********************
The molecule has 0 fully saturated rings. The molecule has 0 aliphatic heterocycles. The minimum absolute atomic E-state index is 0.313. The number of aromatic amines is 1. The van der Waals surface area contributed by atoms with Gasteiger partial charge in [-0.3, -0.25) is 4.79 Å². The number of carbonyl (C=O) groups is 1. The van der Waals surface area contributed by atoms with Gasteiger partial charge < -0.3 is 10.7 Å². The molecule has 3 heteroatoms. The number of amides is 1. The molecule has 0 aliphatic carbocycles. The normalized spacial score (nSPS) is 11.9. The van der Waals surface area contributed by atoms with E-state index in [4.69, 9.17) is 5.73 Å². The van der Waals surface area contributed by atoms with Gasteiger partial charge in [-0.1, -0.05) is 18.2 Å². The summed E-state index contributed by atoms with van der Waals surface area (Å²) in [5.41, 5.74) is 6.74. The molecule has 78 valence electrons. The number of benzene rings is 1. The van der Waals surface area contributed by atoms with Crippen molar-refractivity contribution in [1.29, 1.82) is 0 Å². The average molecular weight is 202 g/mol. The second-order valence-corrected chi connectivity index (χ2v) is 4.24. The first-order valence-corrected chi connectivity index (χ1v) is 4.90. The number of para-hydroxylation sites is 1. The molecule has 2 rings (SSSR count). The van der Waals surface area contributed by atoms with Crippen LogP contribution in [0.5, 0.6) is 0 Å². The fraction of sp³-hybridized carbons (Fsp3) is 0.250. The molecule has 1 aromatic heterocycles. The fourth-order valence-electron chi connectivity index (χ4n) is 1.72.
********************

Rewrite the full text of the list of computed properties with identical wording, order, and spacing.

The molecule has 0 fully saturated rings. The molecule has 0 aliphatic heterocycles. The minimum absolute atomic E-state index is 0.313. The number of aromatic amines is 1. The van der Waals surface area contributed by atoms with Gasteiger partial charge in [-0.3, -0.25) is 4.79 Å². The number of carbonyl (C=O) groups is 1. The van der Waals surface area contributed by atoms with Gasteiger partial charge < -0.3 is 10.7 Å². The molecule has 3 heteroatoms. The number of amides is 1. The molecule has 0 aliphatic carbocycles. The normalized spacial score (nSPS) is 11.9. The van der Waals surface area contributed by atoms with E-state index in [4.69, 9.17) is 5.73 Å². The van der Waals surface area contributed by atoms with Gasteiger partial charge in [-0.1, -0.05) is 18.2 Å². The summed E-state index contributed by atoms with van der Waals surface area (Å²) in [5.41, 5.74) is 6.74. The molecule has 78 valence electrons. The number of benzene rings is 1. The van der Waals surface area contributed by atoms with Crippen molar-refractivity contribution in [1.29, 1.82) is 0 Å². The average molecular weight is 202 g/mol. The second-order valence-corrected chi connectivity index (χ2v) is 4.24. The first-order valence-corrected chi connectivity index (χ1v) is 4.90. The number of para-hydroxylation sites is 1. The molecule has 2 rings (SSSR count). The van der Waals surface area contributed by atoms with Crippen LogP contribution in [0.5, 0.6) is 0 Å². The fraction of sp³-hybridized carbons (Fsp3) is 0.250. The molecule has 1 aromatic heterocycles. The fourth-order valence-electron chi connectivity index (χ4n) is 1.72.